If your go-to gift for Father’s Day is a tie, socks, shirt or some other article of apparel, on behalf of dads everywhere — please try something new! If your dad loves spicy foods, a signature homemade hot sauce is the perfect gift. You also can start a tradition of presenting him with a new bottle of custom-made hot sauce each year.
The trick to the perfect hot sauce is using a combination of peppers with a balance of sweetness, fruit and heat. Fruity peppers like the Aji Amarillo Chili, the Mexican Mirasol Pepper or the Yellow Peruvian Chile (which is a deep yellow, sometimes orange, 4 to 5 inches long) have an intense spice with a fruity flavor. A Mustard Habanero pepper retains the heat found in many Habanero varieties but has fruity overtones. This pepper is dark-yellow with hints of orange and a pointed tip.
Chile peppers like poblano, New Mexico or Anaheim are a mix of fruity, mild and spicy. Certain types of peppers like the Caribbean Red Pepper and Scotch Bonnets add to the hot sauce the heat that will make your Dad’s mouth water, his ears pop and his body temperature rise. Combining different types of peppers with vegetables will add sweet, fruity and flavorful notes to your homemade hot sauce.
Using your computer or supplies from the arts-and-crafts store, create a special label for Dad’s custom “Hot Stuff Hot Sauce” using the recipe below.
You also can find beautiful, but inexpensive decorative glass bottles at discount stores. Tie a ribbon to your gift bottle and a new Father’s Day tradition is born!
HOT STUFF HOT SAUCE
3 tablespoons extra-virgin olive oil
1 large yellow onion, sliced
2 teaspoons salt
2 large jalapeno peppers, diced
2 medium chile peppers, such as poblano, New Mexico or Anaheim, diced (see Tip below)
2-4 habanero or other small, hot chile peppers, stemmed, halved and seeded (see Tip)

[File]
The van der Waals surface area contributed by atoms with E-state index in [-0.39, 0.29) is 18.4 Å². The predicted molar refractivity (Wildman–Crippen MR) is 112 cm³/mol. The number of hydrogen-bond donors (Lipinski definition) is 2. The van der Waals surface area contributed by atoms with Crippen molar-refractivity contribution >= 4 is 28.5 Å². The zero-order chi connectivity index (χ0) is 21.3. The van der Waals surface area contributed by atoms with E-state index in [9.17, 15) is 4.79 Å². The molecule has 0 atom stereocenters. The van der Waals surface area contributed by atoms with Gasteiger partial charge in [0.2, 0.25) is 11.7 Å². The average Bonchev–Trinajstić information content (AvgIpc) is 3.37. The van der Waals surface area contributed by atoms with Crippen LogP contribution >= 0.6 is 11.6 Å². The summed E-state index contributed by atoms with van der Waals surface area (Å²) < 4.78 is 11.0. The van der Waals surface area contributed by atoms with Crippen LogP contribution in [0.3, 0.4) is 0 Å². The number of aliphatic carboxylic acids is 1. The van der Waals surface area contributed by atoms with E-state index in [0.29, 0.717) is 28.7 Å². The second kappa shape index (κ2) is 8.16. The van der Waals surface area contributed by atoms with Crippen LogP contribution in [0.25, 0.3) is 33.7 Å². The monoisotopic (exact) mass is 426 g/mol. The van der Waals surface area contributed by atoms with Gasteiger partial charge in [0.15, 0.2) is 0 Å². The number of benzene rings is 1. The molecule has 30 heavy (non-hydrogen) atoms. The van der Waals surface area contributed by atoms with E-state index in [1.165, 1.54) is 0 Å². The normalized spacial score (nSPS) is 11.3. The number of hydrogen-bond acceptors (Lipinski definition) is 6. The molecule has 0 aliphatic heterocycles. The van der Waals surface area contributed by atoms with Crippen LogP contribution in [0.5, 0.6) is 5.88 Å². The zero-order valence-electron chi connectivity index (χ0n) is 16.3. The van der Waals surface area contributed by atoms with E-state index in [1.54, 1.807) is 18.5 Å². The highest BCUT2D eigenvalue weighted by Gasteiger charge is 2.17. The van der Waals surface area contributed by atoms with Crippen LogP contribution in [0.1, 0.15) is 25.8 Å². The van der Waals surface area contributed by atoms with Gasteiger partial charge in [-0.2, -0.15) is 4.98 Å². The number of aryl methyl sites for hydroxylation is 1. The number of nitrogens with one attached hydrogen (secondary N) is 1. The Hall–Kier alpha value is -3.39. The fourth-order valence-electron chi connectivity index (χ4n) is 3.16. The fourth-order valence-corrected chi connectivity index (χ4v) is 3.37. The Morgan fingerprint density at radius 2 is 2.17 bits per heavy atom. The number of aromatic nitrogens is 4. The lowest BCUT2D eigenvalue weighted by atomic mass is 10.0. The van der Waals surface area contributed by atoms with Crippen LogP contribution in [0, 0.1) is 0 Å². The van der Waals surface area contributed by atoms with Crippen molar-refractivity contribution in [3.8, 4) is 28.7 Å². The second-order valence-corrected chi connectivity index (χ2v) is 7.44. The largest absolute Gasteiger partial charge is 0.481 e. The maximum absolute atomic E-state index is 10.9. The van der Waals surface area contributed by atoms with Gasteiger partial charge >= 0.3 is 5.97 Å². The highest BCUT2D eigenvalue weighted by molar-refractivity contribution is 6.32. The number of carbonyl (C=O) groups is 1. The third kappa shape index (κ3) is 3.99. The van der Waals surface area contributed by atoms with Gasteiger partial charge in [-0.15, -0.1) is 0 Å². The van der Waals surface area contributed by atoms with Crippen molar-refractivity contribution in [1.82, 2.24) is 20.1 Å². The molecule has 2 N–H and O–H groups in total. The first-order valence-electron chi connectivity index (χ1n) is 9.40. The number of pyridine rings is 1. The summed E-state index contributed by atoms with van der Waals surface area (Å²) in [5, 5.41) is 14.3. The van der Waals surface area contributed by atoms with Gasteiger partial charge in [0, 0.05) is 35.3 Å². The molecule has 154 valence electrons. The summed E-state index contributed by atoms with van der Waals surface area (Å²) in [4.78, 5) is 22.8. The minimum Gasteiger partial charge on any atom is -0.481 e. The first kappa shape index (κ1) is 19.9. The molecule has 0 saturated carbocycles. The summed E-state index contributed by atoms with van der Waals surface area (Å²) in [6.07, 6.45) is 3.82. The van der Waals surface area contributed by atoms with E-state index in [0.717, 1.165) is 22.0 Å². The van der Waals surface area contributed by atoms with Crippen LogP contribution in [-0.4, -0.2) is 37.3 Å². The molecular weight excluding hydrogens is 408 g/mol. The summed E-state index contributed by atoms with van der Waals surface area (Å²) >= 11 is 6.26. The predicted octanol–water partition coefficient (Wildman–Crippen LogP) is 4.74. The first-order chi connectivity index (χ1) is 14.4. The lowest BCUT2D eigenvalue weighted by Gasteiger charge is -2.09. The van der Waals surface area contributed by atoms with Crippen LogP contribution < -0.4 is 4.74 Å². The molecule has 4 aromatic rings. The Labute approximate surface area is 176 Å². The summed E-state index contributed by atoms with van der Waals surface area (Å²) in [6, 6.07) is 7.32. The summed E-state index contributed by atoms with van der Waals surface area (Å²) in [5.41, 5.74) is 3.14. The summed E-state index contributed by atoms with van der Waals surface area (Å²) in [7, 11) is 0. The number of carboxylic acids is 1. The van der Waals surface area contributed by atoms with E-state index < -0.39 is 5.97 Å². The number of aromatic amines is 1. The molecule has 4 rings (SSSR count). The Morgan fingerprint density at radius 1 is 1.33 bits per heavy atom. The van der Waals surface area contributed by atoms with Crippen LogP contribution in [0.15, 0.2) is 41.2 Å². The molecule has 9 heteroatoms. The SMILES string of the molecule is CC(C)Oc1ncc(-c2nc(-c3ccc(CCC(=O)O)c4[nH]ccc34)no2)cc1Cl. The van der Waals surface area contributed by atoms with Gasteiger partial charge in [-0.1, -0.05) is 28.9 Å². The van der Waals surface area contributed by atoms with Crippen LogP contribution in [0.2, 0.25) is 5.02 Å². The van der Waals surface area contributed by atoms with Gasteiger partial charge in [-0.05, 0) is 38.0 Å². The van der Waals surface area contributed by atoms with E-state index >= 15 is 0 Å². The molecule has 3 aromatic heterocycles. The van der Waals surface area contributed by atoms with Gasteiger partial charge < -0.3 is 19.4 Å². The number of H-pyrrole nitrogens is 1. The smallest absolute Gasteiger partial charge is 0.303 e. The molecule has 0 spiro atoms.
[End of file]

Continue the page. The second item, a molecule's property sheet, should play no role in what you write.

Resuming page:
4 cloves garlic, diced
1 large carrot, tip and root end removed, chopped
1 pound tomatoes, diced (about 3 cups) or 1 (28 ounce) can fire-roasted diced tomatoes
1-3 teaspoons sugar or stevia
1 cup distilled white vinegar or apple-cider vinegar
1. Heat oil in a large saucepan over medium-high heat. Add onions and salt, and cook for 3 to 5 minutes, until onions begin to soften. Add in peppers, garlic and carrots. Cook, stirring, until onion begins to brown, about 3 to 4 minutes. (Note: This should be done in a very well-ventilated area! The fumes from the cooking peppers are strong, so do not lean over the pot, or you may inhale the acrid steam.)
2. Reduce heat to medium. Add tomatoes and sugar or stevia. Bring mixture to a boil, then return heat to medium. Continue to cook, stirring occasionally, until the tomatoes begin to break down, about 15 to 20 minutes.
3. Remove from heat and allow mixture to steep until it comes to room temperature. Carefully transfer pepper mixture to a food processor or blender. (Use caution when pureeing hot ingredients.) If you’re using a blender, place the lid on loosely and cover it with a dishcloth to allow any steam to escape. Puree mixture for 15 seconds. With food processor or blender running, add vinegar through the feed tube or opening in the lid in a steady stream.
4. Puree until smooth. Set a fine-mesh sieve over a medium bowl; pour the pureed mixture through the sieve, gently pushing on the solids with a wooden spoon to extract all the liquid. (Discard solids.) Let the sauce cool to room temperature, about 1 1/2 hours. Taste and season with more salt, if necessary.
5. Transfer hot sauce to a sterilized, pint glass jar or bottle and secure with airtight lid. Refrigerate. The hot sauce tastes best when aged at least two weeks. Shake bottle to recombine the liquid before using. Can be stored in refrigerator up to six months. Makes one pint.
Tip: The membranes that hold the seeds are the spiciest part of chile peppers (that’s where the capsaicin is). The seeds pick up some spiciness by association. You can adjust the heat of the peppers and the spiciness of the hot sauce by using some or all of the seeds along with the flesh of the peppers. Be sure to wash your hands thoroughly after chopping hot peppers, or wear rubber gloves.